Literary Analysis of “The Names” by Billy Collins In the poem “The Names” by Billy Collins many words are used to paint vivid images of themes of war and sorrow-filled family members of soldiers lost in Vietnam. In literature, words are all that an author has to express their feelings and memories. Sometimes words are used in their literal sense to tell a detailed story, however, in poetry words are most likely to be used metaphorically to express things that don’t often have a specific look or feel.
In the case of Billy Collins, names are used in conjunction with things in nature to make the reader in vision how peoplw may have felt or reacted toward losing a loved one in the Vietnam war. In the first stanza, the poet uses phrases that remind readers of sorrow caused by names of those who have passed on. As the author begins to list one name per each letter of the alphabet, he paints a picture of a dreary morning following a rainy night.
He describes flowers whichare “heavy with dew like the eyes of tears,” equating the morning dew to the tears of those mourning the loss of a father or brother or maybe husband. He goes on to say that each tear had a name, meaning that it was not just one lost in war. Stars are also used in a comparison to show how numerous the list of people who were taken is. Although the words are used in their literal sense, many of these words actually seem to give the reader a vivid and clear image of what the poet is describing.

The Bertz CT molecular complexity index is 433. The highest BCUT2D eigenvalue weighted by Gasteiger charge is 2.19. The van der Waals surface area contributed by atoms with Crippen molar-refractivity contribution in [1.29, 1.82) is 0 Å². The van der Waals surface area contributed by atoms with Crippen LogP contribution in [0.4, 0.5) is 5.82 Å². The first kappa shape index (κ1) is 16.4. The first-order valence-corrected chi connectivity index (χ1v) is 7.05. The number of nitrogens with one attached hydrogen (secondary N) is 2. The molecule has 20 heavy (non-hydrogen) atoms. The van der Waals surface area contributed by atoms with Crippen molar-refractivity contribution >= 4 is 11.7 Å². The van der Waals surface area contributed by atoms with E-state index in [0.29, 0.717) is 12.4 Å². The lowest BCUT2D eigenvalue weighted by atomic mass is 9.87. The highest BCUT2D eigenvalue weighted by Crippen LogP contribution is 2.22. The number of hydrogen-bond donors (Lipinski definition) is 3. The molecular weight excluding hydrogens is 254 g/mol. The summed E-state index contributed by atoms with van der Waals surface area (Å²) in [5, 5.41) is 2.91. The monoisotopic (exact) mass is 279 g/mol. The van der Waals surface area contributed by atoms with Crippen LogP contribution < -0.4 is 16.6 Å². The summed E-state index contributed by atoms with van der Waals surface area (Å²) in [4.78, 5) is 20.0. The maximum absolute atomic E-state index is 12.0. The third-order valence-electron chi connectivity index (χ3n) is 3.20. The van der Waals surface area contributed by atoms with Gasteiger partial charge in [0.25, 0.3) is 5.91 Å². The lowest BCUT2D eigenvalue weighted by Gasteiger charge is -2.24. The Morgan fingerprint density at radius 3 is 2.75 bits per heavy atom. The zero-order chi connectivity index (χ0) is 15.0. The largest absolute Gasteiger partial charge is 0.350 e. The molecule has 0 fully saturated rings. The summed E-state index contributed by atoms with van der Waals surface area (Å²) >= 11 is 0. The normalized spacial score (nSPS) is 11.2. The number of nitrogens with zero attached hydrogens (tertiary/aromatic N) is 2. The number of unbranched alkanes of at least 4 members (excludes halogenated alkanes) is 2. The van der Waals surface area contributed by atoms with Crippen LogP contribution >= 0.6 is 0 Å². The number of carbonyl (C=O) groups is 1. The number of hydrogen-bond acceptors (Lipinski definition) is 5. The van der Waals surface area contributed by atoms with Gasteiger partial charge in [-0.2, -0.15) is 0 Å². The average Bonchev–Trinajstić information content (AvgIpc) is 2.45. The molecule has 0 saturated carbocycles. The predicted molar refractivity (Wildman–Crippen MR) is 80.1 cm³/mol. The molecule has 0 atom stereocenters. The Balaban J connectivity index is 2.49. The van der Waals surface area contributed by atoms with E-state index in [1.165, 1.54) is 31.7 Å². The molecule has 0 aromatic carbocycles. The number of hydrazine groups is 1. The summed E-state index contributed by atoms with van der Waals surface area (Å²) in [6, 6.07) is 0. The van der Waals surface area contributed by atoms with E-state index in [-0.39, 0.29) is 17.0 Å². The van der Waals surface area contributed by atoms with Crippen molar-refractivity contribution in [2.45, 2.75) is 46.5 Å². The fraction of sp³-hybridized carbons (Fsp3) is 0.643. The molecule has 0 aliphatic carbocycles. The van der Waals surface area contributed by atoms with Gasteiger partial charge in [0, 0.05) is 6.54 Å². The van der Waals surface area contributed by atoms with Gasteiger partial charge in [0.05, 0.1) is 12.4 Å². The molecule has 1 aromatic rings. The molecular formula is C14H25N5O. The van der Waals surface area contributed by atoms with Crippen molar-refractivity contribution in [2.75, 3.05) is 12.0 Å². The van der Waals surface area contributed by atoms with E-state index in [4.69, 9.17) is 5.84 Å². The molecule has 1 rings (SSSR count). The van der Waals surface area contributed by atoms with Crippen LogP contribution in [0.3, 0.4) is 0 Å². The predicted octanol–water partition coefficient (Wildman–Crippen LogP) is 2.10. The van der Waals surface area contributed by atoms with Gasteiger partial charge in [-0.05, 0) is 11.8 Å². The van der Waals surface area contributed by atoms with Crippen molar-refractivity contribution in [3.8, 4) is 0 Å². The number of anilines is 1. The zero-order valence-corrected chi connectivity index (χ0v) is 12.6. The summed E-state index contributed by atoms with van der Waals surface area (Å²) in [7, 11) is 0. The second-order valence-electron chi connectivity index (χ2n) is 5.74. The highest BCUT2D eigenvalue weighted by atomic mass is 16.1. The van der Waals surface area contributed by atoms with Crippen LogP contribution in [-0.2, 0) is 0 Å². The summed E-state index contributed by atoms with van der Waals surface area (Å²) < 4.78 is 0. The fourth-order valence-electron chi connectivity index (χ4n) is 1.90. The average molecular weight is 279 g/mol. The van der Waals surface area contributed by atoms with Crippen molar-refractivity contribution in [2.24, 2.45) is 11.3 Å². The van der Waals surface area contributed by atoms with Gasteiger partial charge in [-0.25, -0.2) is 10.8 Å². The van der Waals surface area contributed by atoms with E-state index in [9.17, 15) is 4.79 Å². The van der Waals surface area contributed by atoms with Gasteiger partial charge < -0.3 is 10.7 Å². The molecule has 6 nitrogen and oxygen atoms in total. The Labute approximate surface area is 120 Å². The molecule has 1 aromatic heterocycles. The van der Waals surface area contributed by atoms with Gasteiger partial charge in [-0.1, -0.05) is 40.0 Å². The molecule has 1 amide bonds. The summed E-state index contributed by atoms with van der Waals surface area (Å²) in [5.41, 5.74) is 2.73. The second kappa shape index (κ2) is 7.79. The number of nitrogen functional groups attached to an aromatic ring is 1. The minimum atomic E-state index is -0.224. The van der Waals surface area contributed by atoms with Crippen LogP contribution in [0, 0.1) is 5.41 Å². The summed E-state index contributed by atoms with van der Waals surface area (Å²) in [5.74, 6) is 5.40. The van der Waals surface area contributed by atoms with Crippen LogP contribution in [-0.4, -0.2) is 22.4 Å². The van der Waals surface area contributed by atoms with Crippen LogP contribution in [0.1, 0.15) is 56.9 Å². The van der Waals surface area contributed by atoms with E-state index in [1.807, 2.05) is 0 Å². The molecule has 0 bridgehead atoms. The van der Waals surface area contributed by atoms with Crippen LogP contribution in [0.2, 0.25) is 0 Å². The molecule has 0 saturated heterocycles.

The final stanza contains words that show readers just how many were killed at war. In the second line, the poet tells readers to “let x stand, if it can, for the ones unfound,” explaining that there were many Americans whose bodies were never recovered. The poet describes the roles played in society by each name on the wall; fathers, mothers, workers, daughters, and sons. He sees names tattooed on the skin of family or friends in memory of someone who was lost at war.
The closing line of the poem uses very specific words to tell the reader how they should feel about those mentioned in the poem. He states that there are “so many names, there is barely room on the walls of the heart,” suggesting that readers should feel compassion, honor and even love for each name engraved even though they may not have known them personally. The poet wants readers how important it was that those people lost their lives to serve and protect the American people.
After having read “The Names,” the reader should feel some appreciation for the men and women killed in the Vietnam war. The language used in the poem was specifically used to give the reader a sense of compassion for those who gave their lives to serve and protect Americans and those mourning their loss. Readers should have had, at some point, images of mourning family members, war and honor for soldiers killed in war. Aside from an appreciation for the war and those in it, the author may possibly have intended for the reader to take away some sort of appreciation for poetry as well.